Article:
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INTRODUCTION: This multicentre, retrospective study aimed to establish correlation between estimated tumour volume doubling times (TVDT) from a series of interval breast cancers with their clinicopathological features. The potential impact of delayed diagnosis on prognosis was also explored. MATERIALS AND METHODS: Interval cancers, where screening mammograms demonstrated changes that were retrospectively classified as either uncertain or suspicious, were reviewed from five screening units within the UK NHS Breast Screening Programme (NHSBSP). Data collected included the time interval between screening mammogram and cancer diagnosis, the size of the initial mammographic abnormality and of the subsequent cancer, demographics, mammographic density and tumour biology. We estimated volume doubling times and the estimated change in size and node status, which would have followed if these cancers had been detected at the previous screen. RESULTS: 306 interval cancers meeting the inclusion criteria were identified. Average time from screening to diagnosis was 644 days (SD 276 days). 19% were diagnosed in the first twelve months, 42% in the subsequent twelve months and 39% thereafter. Overall average estimated TVDT was 167 days (95% CI 151-186). Significant differences were noted with age (p = 0.01), grade (p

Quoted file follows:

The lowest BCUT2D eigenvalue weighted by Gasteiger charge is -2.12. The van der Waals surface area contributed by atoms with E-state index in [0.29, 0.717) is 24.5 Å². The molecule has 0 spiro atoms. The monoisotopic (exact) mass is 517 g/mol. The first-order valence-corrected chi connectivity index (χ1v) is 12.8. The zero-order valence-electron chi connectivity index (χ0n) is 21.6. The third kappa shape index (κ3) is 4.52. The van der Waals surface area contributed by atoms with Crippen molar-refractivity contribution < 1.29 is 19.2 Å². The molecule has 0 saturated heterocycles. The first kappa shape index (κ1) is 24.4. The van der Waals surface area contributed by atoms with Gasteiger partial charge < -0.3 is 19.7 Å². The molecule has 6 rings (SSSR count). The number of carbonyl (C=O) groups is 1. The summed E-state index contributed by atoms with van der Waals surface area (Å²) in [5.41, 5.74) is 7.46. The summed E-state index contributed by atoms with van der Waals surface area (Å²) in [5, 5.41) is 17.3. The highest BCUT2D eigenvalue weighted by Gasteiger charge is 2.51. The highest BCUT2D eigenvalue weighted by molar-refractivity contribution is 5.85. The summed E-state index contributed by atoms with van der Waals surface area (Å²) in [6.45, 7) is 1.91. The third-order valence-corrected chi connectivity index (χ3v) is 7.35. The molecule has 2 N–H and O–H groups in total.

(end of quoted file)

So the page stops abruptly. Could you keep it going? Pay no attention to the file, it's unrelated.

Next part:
Original publication




Journal article



Publication Date





114 - 119


Breast cancer, Mammography, Screening, Aged, Aged, 80 and over, Breast Density, Breast Neoplasms, Early Detection of Cancer, Female, Humans, Mammography, Middle Aged, Neoplasm Grading, Retrospective Studies, State Medicine, Time Factors, Tumor Burden, United Kingdom